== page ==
Paper No. 5
Presentation Time: 8:00 AM-12:00 PM
UPPER CARBONIFEROUS (PENNSYLVANIAN) MUDDY SHORELINES: DEPOSITIONAL ENVIRONMENTS OF THE PATOKA FORMATION IN THE SUBSURFACE OF WEBSTER COUNTY, KENTUCKY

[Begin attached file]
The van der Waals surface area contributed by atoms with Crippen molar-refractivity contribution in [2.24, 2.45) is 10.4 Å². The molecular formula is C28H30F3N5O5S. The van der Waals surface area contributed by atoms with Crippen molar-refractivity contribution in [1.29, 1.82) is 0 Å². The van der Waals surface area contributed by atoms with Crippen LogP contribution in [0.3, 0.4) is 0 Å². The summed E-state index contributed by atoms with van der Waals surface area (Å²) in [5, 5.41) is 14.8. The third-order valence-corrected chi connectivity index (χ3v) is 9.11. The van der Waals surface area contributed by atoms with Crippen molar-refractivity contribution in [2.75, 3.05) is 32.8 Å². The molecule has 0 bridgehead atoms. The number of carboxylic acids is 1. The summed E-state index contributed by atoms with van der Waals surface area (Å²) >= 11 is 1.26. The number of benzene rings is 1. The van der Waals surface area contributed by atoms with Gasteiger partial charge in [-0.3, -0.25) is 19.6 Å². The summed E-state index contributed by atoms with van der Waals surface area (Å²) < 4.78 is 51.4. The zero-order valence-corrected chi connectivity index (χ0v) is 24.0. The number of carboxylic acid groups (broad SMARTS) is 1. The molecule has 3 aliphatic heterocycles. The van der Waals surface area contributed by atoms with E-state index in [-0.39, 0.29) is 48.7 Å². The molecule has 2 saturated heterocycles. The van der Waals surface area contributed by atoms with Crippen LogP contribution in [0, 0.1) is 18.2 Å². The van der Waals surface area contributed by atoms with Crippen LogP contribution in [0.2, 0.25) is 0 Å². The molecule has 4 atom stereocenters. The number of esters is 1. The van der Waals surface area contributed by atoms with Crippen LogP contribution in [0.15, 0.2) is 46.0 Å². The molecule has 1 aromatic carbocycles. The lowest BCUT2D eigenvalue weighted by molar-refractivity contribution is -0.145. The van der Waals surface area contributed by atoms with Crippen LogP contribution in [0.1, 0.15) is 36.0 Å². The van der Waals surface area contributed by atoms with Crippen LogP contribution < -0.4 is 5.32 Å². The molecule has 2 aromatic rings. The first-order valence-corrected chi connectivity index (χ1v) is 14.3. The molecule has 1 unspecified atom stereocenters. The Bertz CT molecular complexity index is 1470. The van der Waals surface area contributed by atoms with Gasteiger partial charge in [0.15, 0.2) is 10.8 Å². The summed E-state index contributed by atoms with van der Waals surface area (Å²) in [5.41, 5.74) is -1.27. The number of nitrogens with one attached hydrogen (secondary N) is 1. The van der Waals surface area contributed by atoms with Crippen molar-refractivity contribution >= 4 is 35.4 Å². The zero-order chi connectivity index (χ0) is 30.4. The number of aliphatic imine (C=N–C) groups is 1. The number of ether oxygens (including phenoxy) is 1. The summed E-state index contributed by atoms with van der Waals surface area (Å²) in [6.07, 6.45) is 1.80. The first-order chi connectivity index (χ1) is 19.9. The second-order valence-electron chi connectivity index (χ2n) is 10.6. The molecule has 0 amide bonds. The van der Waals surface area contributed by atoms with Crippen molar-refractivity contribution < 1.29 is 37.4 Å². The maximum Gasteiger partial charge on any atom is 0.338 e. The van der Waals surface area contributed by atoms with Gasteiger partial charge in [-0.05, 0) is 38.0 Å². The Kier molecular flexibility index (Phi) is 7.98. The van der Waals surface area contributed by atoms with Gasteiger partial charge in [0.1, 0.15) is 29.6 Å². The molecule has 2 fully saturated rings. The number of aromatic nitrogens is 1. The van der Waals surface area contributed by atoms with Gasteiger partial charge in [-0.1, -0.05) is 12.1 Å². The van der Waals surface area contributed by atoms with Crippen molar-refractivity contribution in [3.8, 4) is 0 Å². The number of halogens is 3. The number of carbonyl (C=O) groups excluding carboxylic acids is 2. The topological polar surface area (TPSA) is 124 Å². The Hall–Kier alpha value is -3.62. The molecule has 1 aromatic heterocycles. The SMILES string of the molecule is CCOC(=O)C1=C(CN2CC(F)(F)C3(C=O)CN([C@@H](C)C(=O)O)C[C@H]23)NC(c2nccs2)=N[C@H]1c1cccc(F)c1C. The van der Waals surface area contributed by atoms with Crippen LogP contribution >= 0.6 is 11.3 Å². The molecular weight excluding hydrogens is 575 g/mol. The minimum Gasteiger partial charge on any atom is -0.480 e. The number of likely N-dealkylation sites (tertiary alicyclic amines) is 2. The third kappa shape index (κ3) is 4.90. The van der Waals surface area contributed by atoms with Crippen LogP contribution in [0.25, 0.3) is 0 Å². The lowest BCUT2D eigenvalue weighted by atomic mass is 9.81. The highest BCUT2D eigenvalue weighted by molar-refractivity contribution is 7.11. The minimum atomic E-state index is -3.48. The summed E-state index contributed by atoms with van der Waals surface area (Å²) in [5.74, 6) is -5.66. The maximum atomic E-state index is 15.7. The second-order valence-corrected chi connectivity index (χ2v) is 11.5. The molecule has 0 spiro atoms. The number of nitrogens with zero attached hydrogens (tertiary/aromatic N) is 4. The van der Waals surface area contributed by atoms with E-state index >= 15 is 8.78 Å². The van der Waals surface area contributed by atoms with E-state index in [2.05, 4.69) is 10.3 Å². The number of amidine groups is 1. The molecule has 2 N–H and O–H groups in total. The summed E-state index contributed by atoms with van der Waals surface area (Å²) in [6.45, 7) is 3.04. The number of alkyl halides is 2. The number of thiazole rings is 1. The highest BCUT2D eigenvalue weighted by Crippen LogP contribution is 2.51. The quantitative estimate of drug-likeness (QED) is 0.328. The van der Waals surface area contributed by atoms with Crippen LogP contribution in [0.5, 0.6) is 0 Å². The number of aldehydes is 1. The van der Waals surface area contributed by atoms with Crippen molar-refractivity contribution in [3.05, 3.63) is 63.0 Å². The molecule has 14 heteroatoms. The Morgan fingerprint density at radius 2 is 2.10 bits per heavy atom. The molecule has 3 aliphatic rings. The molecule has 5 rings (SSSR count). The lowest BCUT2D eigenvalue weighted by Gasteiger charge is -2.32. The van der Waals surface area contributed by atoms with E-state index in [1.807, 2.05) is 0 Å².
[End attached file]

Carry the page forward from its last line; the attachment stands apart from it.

We examined a complete core of the Upper Carboniferous (Pennsylvanian; Missourian) Patoka Formation from Webster County, Kentucky to determine Patoka depositional environments in this area. We identified lithologic units, noting bedding features and sedimentary structures, fossil content, and ichnofabric. The Patoka here includes 263 feet of dominantly shaly strata including four coarsening-upward intervals. Each of these intervals consists of dark-colored marine shale at the base, grading upward (successively) into limonitic shale, heterolithic shale-sandstone, and argillaceous to calcareous sandstone, all capped by rooted carbonaceous mudrocks and minor coal. The coarsening-upward intervals reveal initial deposition in poorly oxygenated marine to brackish water that became shallower and better circulated during shoreline progradation. The intervals of limonitic shale to heterolithic shale-sandstone represent shallow subtidal to intertidal mud banks analogous to those forming today on the northern coast of South America between the Amazon and Orinoco Rivers. Sparsely burrowed shaly intervals formed under conditions inimical for benthic infauna in upper intertidal mud flats. More intensively burrowed shaly intervals represent relatively favorable lower intertidal to subtidal conditions. Thin sandstones in the Patoka mark offshore bars and strandlines. Paleosols and coastal marshes developed on the prograding coastal plains. After each episode of progradation, a rise in relative sea level caused a return to deposition of dark marine shale.